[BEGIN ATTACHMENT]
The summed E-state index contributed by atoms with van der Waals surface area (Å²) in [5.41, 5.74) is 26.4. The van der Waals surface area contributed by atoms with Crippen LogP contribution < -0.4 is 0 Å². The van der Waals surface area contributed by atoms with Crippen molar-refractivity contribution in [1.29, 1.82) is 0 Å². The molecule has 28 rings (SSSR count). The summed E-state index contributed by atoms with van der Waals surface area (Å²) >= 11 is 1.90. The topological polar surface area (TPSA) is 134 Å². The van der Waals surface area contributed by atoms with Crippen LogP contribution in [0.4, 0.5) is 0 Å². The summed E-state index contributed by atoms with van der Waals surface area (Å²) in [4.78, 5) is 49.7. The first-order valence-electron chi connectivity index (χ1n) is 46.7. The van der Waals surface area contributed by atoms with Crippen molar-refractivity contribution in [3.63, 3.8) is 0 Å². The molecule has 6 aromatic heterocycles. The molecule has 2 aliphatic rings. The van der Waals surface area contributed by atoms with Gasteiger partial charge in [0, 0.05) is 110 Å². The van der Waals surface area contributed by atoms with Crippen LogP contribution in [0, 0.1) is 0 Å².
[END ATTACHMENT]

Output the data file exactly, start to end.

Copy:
The summed E-state index contributed by atoms with van der Waals surface area (Å²) in [5.41, 5.74) is 26.4. The van der Waals surface area contributed by atoms with Crippen LogP contribution < -0.4 is 0 Å². The van der Waals surface area contributed by atoms with Crippen molar-refractivity contribution in [1.29, 1.82) is 0 Å². The molecule has 28 rings (SSSR count). The summed E-state index contributed by atoms with van der Waals surface area (Å²) >= 11 is 1.90. The topological polar surface area (TPSA) is 134 Å². The van der Waals surface area contributed by atoms with Crippen LogP contribution in [0.4, 0.5) is 0 Å². The summed E-state index contributed by atoms with van der Waals surface area (Å²) in [4.78, 5) is 49.7. The first-order valence-electron chi connectivity index (χ1n) is 46.7. The van der Waals surface area contributed by atoms with Crippen molar-refractivity contribution in [3.63, 3.8) is 0 Å². The molecule has 6 aromatic heterocycles. The molecule has 2 aliphatic rings. The van der Waals surface area contributed by atoms with Gasteiger partial charge in [0, 0.05) is 110 Å². The van der Waals surface area contributed by atoms with Crippen LogP contribution in [0, 0.1) is 0 Å².